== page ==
Ducks trample over Dawgs, 55-34
Wearing all-white helmets and uniforms for the first time, the Oregon Ducks looked a little like ghosts running around Husky Stadium on...
Seattle Times staff reporter
Wearing all-white helmets and uniforms for the first time, the Oregon Ducks looked a little like ghosts running around Husky Stadium on Saturday night.
And as far as the Washington defense was concerned, the Oregon running backs might as well have been phantoms.
"Half the time, I didn't know where the ball was," said Huskies linebacker E.J. Savannah.
Too often for the Huskies, it ended up in the end zone, as Oregon used a big finishing kick to survive a scare from the underdog Huskies and emerge with a 55-34 Pac-10 victory in front of 66,481.
Oregon used its sleight-of-hand, spread-option offense to pile up 661 yards, the third-most by a UW opponent, and 465 rushing, the second-most, against the Huskies, in outscoring Washington 24-3 in the fourth quarter to break a 31-31 tie. It was the second-most points ever scored against UW at home.
"It was disappointing to see them do that out here at Husky Stadium," said Huskies defensive tackle Jordan Reffett.
On several plays, the Ducks had everyone so bewildered that the Husky Stadium crowd roared, thinking the play was over, only to see the ball surface somewhere else.
"I've never seen a team run it that well," Savannah said.
Running it the best was Oregon junior Jonathan Stewart, a native of Lacey who had a happy homecoming with a career-high 251 yards on 32 carries. Backup running back Andre Crenshaw had 113 yards for Oregon and quarterback Dennis Dixon 99.
"I don't think there's a better offense in the country, right now," said Washington defensive coordinator Kent Baer.
The Ducks needed almost every yard, however, as the Huskies showed some grit in rallying from an early 14-0 deficit.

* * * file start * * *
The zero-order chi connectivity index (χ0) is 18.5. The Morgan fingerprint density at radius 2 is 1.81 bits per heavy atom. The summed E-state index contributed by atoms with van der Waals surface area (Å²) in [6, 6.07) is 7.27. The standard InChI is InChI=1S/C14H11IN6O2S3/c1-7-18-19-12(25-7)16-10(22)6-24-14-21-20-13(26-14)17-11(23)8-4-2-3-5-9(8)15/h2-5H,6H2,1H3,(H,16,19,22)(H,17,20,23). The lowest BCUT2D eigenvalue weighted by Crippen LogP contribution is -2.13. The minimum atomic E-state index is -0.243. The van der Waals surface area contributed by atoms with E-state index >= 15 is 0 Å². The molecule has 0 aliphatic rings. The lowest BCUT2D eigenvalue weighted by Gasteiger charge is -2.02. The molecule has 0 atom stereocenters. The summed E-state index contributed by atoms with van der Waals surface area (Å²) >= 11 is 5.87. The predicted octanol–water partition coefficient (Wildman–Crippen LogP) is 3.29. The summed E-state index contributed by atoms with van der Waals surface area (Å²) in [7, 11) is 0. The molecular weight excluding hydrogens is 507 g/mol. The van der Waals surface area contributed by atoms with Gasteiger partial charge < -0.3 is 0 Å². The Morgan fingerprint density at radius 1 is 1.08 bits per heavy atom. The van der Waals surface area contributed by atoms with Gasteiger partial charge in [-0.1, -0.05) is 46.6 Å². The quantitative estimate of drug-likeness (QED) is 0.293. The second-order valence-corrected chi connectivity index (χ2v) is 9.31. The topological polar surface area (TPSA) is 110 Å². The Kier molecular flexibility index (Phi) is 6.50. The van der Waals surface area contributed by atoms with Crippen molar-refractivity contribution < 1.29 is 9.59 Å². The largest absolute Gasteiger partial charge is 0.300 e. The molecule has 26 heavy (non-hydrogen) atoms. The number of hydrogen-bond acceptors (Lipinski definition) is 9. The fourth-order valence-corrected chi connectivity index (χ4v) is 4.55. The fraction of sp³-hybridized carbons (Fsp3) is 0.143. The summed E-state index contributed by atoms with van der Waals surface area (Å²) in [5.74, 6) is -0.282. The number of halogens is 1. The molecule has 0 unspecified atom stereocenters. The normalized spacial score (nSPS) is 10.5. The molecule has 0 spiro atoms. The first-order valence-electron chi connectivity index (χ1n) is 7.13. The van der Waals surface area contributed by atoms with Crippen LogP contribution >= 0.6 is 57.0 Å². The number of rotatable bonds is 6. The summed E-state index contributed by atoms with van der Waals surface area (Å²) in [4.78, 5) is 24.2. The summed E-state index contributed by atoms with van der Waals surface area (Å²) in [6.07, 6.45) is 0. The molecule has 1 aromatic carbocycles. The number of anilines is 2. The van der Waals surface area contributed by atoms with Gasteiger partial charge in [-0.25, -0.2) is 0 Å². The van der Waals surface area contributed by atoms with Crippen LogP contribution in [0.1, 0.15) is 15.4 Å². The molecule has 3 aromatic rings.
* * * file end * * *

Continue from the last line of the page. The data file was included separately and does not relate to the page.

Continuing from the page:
The Huskies got back in the game with explosive offense of their own, powered by the arm of Jake Locker. More than he has any game this season, the redshirt freshman threw deep, passing for a career-high 257 yards and tying a career-high with four touchdowns, including an 83-yarder to Anthony Russo. It was the longest passing play for UW since 2003.
Every time the Ducks looked poised to pull away in the first three quarters, Locker led a Huskies comeback, tying the score at 24 and 31 in the third quarter with TD passes of 43 yards to Louis Rankin and 38 to Marcel Reece, who caught two on the day.
Oregon scored the first 10 points of the fourth quarter to take a 41-31 lead, but the Huskies cut the lead to 41-34 with 5:58 left on a career-best 42-yard field goal by Ryan Perkins.
Willingham then elected to go for an onside kick. Oregon's Ra'Shon Harris recovered the ball at the 44. Oregon needed just three plays to drive for the clinching touchdown, a 13-yard run by Dixon with 4:52 left, then tacked on another score with 2:20 remaining.
Willingham said lack of faith in his defense wasn't what made him gamble. It was something the Huskies spotted as Oregon lined up on its kick returns, often leaving the front line 15 yards deep.
"We thought that was the best time we had all night [to try it]," he said. "We wanted to create something to give our team the best chance to win."
Instead, it was merely another loss for the Huskies, their fifth in a row, leaving them at 2-5 overall and 0-4 in Pac-10. Washington will need to go 5-1 the rest of the way to clinch a winning season and a bowl game.
"That's what we've got to do," said Willingham. "That's the goal."
It was also the fourth consecutive loss to the Ducks — tying the longest streak for Oregon in the 100-game history of the series — all coming by 20 points or more.
Since the Ducks went to the spread offense in 2005 they have gained 570, 454 and 661 yards against UW and averaged 44 points.
"I think we've got some issues," Willingham said of UW's defense. "Obviously, there were a lot of things that we didn't do and places that we didn't get to."
Seventh-ranked Oregon (6-1, 3-1) drove 61 and 80 yards the first two times it had the ball to take a 14-0 lead, with UW players and coaches saying it took some time to adjust to the pace of the Ducks' no-huddle offense.
"You just can't simulate that in practice," Baer said.
The Ducks had 334 yards at halftime, but the Huskies held Oregon to just seven points each in the second and third quarters.
"They wore us out in the fourth quarter, I think," Baer said. "But I think we're better than that. I really do."
Bob Condotta: 206-515-5699 or firstname.lastname@example.org
|Rushing past UW|
|Jonathan Stewart's 251 yards Saturday are the second most by an opponent at Husky Stadium:|
|322||Maurice Drew||at UCLA||2004|
|237||Thurman Thomas||Okla. St.||1985|
|222||Michael Bell||at Arizona||2003|
|* In Rose Bowl|
Copyright © 2007 The Seattle Times Company
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